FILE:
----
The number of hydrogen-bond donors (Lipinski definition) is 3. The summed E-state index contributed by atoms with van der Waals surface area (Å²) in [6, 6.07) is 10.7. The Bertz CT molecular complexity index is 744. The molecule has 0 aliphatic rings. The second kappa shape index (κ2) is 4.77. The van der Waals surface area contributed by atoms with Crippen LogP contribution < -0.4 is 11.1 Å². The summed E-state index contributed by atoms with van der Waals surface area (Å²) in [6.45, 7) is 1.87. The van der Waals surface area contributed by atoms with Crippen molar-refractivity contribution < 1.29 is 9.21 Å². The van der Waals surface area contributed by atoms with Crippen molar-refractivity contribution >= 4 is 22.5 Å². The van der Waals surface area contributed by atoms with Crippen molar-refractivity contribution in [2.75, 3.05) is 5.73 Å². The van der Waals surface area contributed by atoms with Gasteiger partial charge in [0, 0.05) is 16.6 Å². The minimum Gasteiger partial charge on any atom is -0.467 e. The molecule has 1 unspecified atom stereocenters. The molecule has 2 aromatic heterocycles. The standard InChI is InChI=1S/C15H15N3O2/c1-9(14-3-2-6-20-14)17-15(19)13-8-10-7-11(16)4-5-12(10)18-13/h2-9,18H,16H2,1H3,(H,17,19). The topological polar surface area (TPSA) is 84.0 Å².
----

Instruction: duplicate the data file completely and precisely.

The number of hydrogen-bond donors (Lipinski definition) is 3. The summed E-state index contributed by atoms with van der Waals surface area (Å²) in [6, 6.07) is 10.7. The Bertz CT molecular complexity index is 744. The molecule has 0 aliphatic rings. The second kappa shape index (κ2) is 4.77. The van der Waals surface area contributed by atoms with Crippen LogP contribution < -0.4 is 11.1 Å². The summed E-state index contributed by atoms with van der Waals surface area (Å²) in [6.45, 7) is 1.87. The van der Waals surface area contributed by atoms with Crippen molar-refractivity contribution < 1.29 is 9.21 Å². The van der Waals surface area contributed by atoms with Crippen molar-refractivity contribution >= 4 is 22.5 Å². The van der Waals surface area contributed by atoms with Crippen molar-refractivity contribution in [2.75, 3.05) is 5.73 Å². The van der Waals surface area contributed by atoms with Gasteiger partial charge in [0, 0.05) is 16.6 Å². The minimum Gasteiger partial charge on any atom is -0.467 e. The molecule has 1 unspecified atom stereocenters. The molecule has 2 aromatic heterocycles. The standard InChI is InChI=1S/C15H15N3O2/c1-9(14-3-2-6-20-14)17-15(19)13-8-10-7-11(16)4-5-12(10)18-13/h2-9,18H,16H2,1H3,(H,17,19). The topological polar surface area (TPSA) is 84.0 Å².